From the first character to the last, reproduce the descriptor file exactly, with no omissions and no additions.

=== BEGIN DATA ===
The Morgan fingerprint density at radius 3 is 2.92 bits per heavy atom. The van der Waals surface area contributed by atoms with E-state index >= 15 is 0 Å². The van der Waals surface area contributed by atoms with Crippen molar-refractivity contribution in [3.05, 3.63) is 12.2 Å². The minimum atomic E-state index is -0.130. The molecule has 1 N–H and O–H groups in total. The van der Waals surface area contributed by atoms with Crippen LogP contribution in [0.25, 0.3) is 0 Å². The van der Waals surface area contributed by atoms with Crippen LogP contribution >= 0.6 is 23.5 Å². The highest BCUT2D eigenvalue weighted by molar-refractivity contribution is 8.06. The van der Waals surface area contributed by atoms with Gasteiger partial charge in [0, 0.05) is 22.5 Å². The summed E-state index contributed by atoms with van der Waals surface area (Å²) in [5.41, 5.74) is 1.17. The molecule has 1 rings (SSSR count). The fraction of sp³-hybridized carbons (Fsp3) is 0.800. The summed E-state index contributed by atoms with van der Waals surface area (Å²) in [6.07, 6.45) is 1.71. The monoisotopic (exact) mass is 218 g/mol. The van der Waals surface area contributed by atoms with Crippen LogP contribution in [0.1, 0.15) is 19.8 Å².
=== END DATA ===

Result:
The Morgan fingerprint density at radius 3 is 2.92 bits per heavy atom. The van der Waals surface area contributed by atoms with E-state index >= 15 is 0 Å². The van der Waals surface area contributed by atoms with Crippen molar-refractivity contribution in [3.05, 3.63) is 12.2 Å². The minimum atomic E-state index is -0.130. The molecule has 1 N–H and O–H groups in total. The van der Waals surface area contributed by atoms with Crippen LogP contribution in [0.25, 0.3) is 0 Å². The van der Waals surface area contributed by atoms with Crippen LogP contribution >= 0.6 is 23.5 Å². The highest BCUT2D eigenvalue weighted by molar-refractivity contribution is 8.06. The van der Waals surface area contributed by atoms with Gasteiger partial charge in [0, 0.05) is 22.5 Å². The summed E-state index contributed by atoms with van der Waals surface area (Å²) in [5.41, 5.74) is 1.17. The molecule has 1 rings (SSSR count). The fraction of sp³-hybridized carbons (Fsp3) is 0.800. The summed E-state index contributed by atoms with van der Waals surface area (Å²) in [6.07, 6.45) is 1.71. The monoisotopic (exact) mass is 218 g/mol. The van der Waals surface area contributed by atoms with Crippen LogP contribution in [0.1, 0.15) is 19.8 Å².